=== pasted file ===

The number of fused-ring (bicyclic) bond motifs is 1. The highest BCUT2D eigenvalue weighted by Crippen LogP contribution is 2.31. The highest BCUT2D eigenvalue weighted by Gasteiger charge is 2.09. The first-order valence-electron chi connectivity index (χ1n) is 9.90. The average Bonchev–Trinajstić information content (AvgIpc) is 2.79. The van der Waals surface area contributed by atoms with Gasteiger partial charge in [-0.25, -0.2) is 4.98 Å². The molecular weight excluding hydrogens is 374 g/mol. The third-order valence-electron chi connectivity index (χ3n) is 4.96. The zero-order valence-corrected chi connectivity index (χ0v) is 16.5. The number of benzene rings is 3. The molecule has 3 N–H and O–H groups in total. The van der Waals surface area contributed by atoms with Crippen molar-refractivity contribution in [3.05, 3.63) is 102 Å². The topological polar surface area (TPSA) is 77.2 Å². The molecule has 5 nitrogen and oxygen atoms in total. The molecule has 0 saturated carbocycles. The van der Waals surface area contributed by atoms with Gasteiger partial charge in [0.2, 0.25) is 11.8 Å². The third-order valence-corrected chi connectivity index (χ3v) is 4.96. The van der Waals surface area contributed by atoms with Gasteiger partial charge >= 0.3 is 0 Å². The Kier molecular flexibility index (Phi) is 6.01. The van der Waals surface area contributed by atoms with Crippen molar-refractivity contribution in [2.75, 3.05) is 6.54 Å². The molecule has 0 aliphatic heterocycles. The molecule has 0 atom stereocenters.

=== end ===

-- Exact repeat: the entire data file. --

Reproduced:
The number of fused-ring (bicyclic) bond motifs is 1. The highest BCUT2D eigenvalue weighted by Crippen LogP contribution is 2.31. The highest BCUT2D eigenvalue weighted by Gasteiger charge is 2.09. The first-order valence-electron chi connectivity index (χ1n) is 9.90. The average Bonchev–Trinajstić information content (AvgIpc) is 2.79. The van der Waals surface area contributed by atoms with Gasteiger partial charge in [-0.25, -0.2) is 4.98 Å². The molecular weight excluding hydrogens is 374 g/mol. The third-order valence-electron chi connectivity index (χ3n) is 4.96. The zero-order valence-corrected chi connectivity index (χ0v) is 16.5. The number of benzene rings is 3. The molecule has 3 N–H and O–H groups in total. The van der Waals surface area contributed by atoms with Crippen molar-refractivity contribution in [3.05, 3.63) is 102 Å². The topological polar surface area (TPSA) is 77.2 Å². The molecule has 5 nitrogen and oxygen atoms in total. The molecule has 0 saturated carbocycles. The van der Waals surface area contributed by atoms with Gasteiger partial charge in [0.2, 0.25) is 11.8 Å². The third-order valence-corrected chi connectivity index (χ3v) is 4.96. The van der Waals surface area contributed by atoms with Gasteiger partial charge >= 0.3 is 0 Å². The Kier molecular flexibility index (Phi) is 6.01. The van der Waals surface area contributed by atoms with Crippen molar-refractivity contribution in [2.75, 3.05) is 6.54 Å². The molecule has 0 aliphatic heterocycles. The molecule has 0 atom stereocenters.